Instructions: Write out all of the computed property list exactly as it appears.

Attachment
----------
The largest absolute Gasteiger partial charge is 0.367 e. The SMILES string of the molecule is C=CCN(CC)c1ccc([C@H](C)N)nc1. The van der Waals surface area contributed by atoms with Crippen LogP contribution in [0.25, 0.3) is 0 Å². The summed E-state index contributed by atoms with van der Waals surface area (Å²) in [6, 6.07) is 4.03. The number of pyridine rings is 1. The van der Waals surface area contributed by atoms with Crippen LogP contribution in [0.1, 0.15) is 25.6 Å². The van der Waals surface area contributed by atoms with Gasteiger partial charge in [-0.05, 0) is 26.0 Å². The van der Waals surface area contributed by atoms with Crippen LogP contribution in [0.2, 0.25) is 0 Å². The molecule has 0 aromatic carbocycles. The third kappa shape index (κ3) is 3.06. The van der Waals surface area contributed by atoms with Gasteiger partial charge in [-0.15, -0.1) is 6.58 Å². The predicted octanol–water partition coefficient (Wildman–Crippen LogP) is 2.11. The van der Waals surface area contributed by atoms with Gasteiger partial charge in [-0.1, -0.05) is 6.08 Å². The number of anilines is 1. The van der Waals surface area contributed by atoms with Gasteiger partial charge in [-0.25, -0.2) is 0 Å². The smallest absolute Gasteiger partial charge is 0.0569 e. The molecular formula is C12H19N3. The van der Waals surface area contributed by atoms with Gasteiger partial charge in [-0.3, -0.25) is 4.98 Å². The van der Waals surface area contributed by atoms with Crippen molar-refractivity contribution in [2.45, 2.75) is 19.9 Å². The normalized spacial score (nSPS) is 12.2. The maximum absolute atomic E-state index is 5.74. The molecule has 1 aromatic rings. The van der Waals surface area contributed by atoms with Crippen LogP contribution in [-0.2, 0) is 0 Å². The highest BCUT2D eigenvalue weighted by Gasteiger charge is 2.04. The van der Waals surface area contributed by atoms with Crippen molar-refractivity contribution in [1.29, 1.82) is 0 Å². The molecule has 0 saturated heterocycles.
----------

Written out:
The largest absolute Gasteiger partial charge is 0.367 e. The SMILES string of the molecule is C=CCN(CC)c1ccc([C@H](C)N)nc1. The van der Waals surface area contributed by atoms with Crippen LogP contribution in [0.25, 0.3) is 0 Å². The summed E-state index contributed by atoms with van der Waals surface area (Å²) in [6, 6.07) is 4.03. The number of pyridine rings is 1. The van der Waals surface area contributed by atoms with Crippen LogP contribution in [0.1, 0.15) is 25.6 Å². The van der Waals surface area contributed by atoms with Gasteiger partial charge in [-0.05, 0) is 26.0 Å². The van der Waals surface area contributed by atoms with Crippen LogP contribution in [0.2, 0.25) is 0 Å². The molecule has 0 aromatic carbocycles. The third kappa shape index (κ3) is 3.06. The van der Waals surface area contributed by atoms with Gasteiger partial charge in [-0.15, -0.1) is 6.58 Å². The predicted octanol–water partition coefficient (Wildman–Crippen LogP) is 2.11. The van der Waals surface area contributed by atoms with Gasteiger partial charge in [-0.1, -0.05) is 6.08 Å². The number of anilines is 1. The van der Waals surface area contributed by atoms with Gasteiger partial charge in [-0.25, -0.2) is 0 Å². The smallest absolute Gasteiger partial charge is 0.0569 e. The molecular formula is C12H19N3. The van der Waals surface area contributed by atoms with Gasteiger partial charge in [-0.3, -0.25) is 4.98 Å². The van der Waals surface area contributed by atoms with Crippen molar-refractivity contribution in [2.45, 2.75) is 19.9 Å². The normalized spacial score (nSPS) is 12.2. The maximum absolute atomic E-state index is 5.74. The molecule has 1 aromatic rings. The van der Waals surface area contributed by atoms with Crippen LogP contribution in [-0.2, 0) is 0 Å². The highest BCUT2D eigenvalue weighted by Gasteiger charge is 2.04. The van der Waals surface area contributed by atoms with Crippen molar-refractivity contribution in [1.29, 1.82) is 0 Å². The molecule has 0 saturated heterocycles.